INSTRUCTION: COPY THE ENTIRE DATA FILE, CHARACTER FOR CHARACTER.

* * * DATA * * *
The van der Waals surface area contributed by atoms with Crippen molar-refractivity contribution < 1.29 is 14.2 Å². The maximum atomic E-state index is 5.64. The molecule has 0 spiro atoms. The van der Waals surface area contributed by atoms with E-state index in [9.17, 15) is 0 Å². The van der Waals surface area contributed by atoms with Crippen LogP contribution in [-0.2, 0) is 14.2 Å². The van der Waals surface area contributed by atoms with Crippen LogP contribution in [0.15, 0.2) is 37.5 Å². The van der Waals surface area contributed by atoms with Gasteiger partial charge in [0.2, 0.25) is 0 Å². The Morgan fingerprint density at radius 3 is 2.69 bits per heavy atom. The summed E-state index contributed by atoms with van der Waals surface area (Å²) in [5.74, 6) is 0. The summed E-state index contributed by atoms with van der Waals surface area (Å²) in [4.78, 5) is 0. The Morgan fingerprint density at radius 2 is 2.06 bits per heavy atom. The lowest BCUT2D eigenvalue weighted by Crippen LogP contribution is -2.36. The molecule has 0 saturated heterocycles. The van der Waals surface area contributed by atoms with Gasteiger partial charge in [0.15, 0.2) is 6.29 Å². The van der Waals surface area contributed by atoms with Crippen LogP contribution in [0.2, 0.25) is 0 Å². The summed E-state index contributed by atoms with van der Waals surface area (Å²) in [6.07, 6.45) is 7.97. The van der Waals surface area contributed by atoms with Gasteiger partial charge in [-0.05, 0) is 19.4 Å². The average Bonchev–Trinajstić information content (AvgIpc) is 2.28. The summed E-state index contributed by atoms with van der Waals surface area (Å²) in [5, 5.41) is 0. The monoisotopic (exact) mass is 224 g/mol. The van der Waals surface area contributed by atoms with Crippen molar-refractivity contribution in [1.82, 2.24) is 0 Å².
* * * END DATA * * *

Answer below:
The van der Waals surface area contributed by atoms with Crippen molar-refractivity contribution < 1.29 is 14.2 Å². The maximum atomic E-state index is 5.64. The molecule has 0 spiro atoms. The van der Waals surface area contributed by atoms with E-state index in [9.17, 15) is 0 Å². The van der Waals surface area contributed by atoms with Crippen LogP contribution in [-0.2, 0) is 14.2 Å². The van der Waals surface area contributed by atoms with Crippen LogP contribution in [0.15, 0.2) is 37.5 Å². The van der Waals surface area contributed by atoms with Gasteiger partial charge in [0.2, 0.25) is 0 Å². The Morgan fingerprint density at radius 3 is 2.69 bits per heavy atom. The summed E-state index contributed by atoms with van der Waals surface area (Å²) in [5.74, 6) is 0. The summed E-state index contributed by atoms with van der Waals surface area (Å²) in [4.78, 5) is 0. The Morgan fingerprint density at radius 2 is 2.06 bits per heavy atom. The lowest BCUT2D eigenvalue weighted by Crippen LogP contribution is -2.36. The molecule has 0 saturated heterocycles. The van der Waals surface area contributed by atoms with Gasteiger partial charge in [0.15, 0.2) is 6.29 Å². The van der Waals surface area contributed by atoms with Crippen LogP contribution in [0.2, 0.25) is 0 Å². The summed E-state index contributed by atoms with van der Waals surface area (Å²) in [6.07, 6.45) is 7.97. The van der Waals surface area contributed by atoms with Gasteiger partial charge in [-0.05, 0) is 19.4 Å². The average Bonchev–Trinajstić information content (AvgIpc) is 2.28. The summed E-state index contributed by atoms with van der Waals surface area (Å²) in [5, 5.41) is 0. The monoisotopic (exact) mass is 224 g/mol. The van der Waals surface area contributed by atoms with Crippen molar-refractivity contribution in [1.82, 2.24) is 0 Å².